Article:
378887 The Effect of Dispersed Nanoparticles on the Mechanics and Flow Behavior of Block Copolymer Soft Solids

Tuesday, November 18, 2014: 1:45 PM
M304 (Marriott Marquis Atlanta)
Melissa M. Dao and Lynn Walker, Chemical Engineering, Carnegie Mellon University, Pittsburgh, PA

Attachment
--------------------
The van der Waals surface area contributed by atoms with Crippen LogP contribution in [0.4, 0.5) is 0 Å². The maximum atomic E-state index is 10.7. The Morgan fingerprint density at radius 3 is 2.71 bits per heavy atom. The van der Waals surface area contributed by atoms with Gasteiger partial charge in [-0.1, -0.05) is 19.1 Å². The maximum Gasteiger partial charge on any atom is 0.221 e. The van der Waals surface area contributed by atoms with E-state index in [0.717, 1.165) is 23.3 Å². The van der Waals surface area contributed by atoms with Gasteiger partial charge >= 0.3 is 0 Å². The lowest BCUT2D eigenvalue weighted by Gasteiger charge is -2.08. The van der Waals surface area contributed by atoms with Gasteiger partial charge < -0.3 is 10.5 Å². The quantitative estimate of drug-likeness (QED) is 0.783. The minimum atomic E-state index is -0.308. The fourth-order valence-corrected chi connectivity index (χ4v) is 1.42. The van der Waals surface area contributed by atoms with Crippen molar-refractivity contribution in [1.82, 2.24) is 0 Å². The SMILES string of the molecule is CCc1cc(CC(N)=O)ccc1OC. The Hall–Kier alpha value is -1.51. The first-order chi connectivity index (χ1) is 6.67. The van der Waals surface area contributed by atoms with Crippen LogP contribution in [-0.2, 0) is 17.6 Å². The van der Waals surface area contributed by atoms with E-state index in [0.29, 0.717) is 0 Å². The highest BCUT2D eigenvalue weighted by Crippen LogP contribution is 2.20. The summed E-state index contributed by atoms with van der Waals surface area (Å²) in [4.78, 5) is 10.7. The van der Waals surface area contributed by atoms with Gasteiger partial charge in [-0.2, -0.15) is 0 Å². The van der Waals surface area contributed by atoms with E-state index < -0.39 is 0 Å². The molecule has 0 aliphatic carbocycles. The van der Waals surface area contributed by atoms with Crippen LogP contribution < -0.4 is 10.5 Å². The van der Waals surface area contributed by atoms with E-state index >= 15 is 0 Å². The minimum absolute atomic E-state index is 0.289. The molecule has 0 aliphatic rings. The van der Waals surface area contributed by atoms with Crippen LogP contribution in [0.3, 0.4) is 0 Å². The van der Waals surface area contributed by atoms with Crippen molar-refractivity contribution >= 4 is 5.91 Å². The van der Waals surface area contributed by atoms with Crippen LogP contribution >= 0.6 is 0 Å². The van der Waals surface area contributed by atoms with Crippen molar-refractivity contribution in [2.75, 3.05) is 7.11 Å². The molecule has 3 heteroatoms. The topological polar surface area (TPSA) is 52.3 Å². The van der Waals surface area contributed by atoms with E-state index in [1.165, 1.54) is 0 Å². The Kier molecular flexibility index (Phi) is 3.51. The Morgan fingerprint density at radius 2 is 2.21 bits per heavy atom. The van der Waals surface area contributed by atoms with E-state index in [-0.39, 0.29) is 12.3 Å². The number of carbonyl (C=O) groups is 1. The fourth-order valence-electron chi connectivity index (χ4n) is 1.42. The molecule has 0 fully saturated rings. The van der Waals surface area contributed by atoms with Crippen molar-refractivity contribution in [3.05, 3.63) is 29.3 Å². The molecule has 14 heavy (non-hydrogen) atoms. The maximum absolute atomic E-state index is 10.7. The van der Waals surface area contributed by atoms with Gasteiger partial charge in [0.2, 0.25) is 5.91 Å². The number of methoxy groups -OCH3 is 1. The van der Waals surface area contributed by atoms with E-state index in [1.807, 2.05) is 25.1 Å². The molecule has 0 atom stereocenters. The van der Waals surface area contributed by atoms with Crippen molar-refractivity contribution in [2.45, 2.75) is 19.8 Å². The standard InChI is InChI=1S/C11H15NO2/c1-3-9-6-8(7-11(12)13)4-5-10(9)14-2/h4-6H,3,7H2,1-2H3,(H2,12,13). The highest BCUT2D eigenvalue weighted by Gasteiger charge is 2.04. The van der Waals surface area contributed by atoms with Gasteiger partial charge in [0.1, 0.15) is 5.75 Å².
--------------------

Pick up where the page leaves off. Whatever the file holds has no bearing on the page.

Nanoparticulate material can be spatially organized when introduced into structured soft solids. This allows soft solids to be considered for applications such as nanoparticle storage and aggregation prevention. However, development of these applications requires understanding of the impact of dispersed nanoparticles on the structure, rheology and phase transitions of soft solids. Nonionic amphiphilic triblock copolymers self-assemble into micelles in aqueous solution.  These systems undergo a thermoreversible phase transition from a disordered polymer solution to a lyotropic block copolymer soft solid. We characterize the impact of nanoparticles (3wt% bovine serum albumin (BSA)) on a thermoreversible soft solid (30wt% Pluronic® P103) under large amplitude oscillatory shear.   Rheology provides a sensitive test of the phase behavior of the system, particularly the disorder-order transition (ODT) and the order-order transition (OOT) and hysteresis in transitions between these phases. The OOT and the hysteresis occur at lower temperatures with the addition of nanoparticles. The inclusion of particles also increases the time required for the relaxation modulus and structure to reach steady state. Finally, small angle neutron scattering (SANS) was used to examine the nanoscale structure of the block copolymer.  For the SANS experiment, the scattering from the polymer was isolated by contrast matching the solvent to the nanoparticles. The anisotropy observed in the two-dimensional scattering patterns was analyzed and showed that the addition of nanoparticles changed the alignment of the micelles while the system is under shear.

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